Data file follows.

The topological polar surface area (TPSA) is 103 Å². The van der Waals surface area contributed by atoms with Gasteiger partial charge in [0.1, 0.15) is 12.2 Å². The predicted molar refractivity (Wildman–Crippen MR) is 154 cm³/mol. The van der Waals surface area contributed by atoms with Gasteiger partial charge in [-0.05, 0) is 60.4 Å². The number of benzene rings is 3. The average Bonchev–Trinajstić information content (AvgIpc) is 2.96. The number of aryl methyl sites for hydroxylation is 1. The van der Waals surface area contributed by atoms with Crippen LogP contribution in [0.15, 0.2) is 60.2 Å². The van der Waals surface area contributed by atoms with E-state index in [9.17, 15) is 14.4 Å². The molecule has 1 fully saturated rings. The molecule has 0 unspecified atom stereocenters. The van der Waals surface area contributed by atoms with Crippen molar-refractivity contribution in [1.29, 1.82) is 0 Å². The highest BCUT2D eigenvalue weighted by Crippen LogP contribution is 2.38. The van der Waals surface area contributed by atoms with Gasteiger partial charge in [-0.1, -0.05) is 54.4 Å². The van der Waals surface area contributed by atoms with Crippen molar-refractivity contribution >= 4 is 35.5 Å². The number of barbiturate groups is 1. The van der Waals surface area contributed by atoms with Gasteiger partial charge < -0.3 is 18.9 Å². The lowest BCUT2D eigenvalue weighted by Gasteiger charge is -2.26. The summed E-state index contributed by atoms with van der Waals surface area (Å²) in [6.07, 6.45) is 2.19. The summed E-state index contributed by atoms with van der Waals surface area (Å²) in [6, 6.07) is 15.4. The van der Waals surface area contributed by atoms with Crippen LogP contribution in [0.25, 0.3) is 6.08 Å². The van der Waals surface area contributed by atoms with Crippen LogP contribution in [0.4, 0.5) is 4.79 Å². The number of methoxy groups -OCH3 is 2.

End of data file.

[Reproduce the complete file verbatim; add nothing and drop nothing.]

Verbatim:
The topological polar surface area (TPSA) is 103 Å². The van der Waals surface area contributed by atoms with Gasteiger partial charge in [0.1, 0.15) is 12.2 Å². The predicted molar refractivity (Wildman–Crippen MR) is 154 cm³/mol. The van der Waals surface area contributed by atoms with Gasteiger partial charge in [-0.05, 0) is 60.4 Å². The number of benzene rings is 3. The average Bonchev–Trinajstić information content (AvgIpc) is 2.96. The number of aryl methyl sites for hydroxylation is 1. The van der Waals surface area contributed by atoms with Crippen LogP contribution in [0.15, 0.2) is 60.2 Å². The van der Waals surface area contributed by atoms with E-state index in [9.17, 15) is 14.4 Å². The molecule has 1 fully saturated rings. The molecule has 0 unspecified atom stereocenters. The van der Waals surface area contributed by atoms with Crippen molar-refractivity contribution in [1.29, 1.82) is 0 Å². The highest BCUT2D eigenvalue weighted by Crippen LogP contribution is 2.38. The van der Waals surface area contributed by atoms with Gasteiger partial charge in [-0.1, -0.05) is 54.4 Å². The van der Waals surface area contributed by atoms with Crippen molar-refractivity contribution >= 4 is 35.5 Å². The number of barbiturate groups is 1. The van der Waals surface area contributed by atoms with Gasteiger partial charge < -0.3 is 18.9 Å². The lowest BCUT2D eigenvalue weighted by Gasteiger charge is -2.26. The summed E-state index contributed by atoms with van der Waals surface area (Å²) in [6.07, 6.45) is 2.19. The summed E-state index contributed by atoms with van der Waals surface area (Å²) in [6, 6.07) is 15.4. The van der Waals surface area contributed by atoms with Crippen LogP contribution in [0.25, 0.3) is 6.08 Å². The van der Waals surface area contributed by atoms with Crippen LogP contribution in [0.4, 0.5) is 4.79 Å². The number of methoxy groups -OCH3 is 2.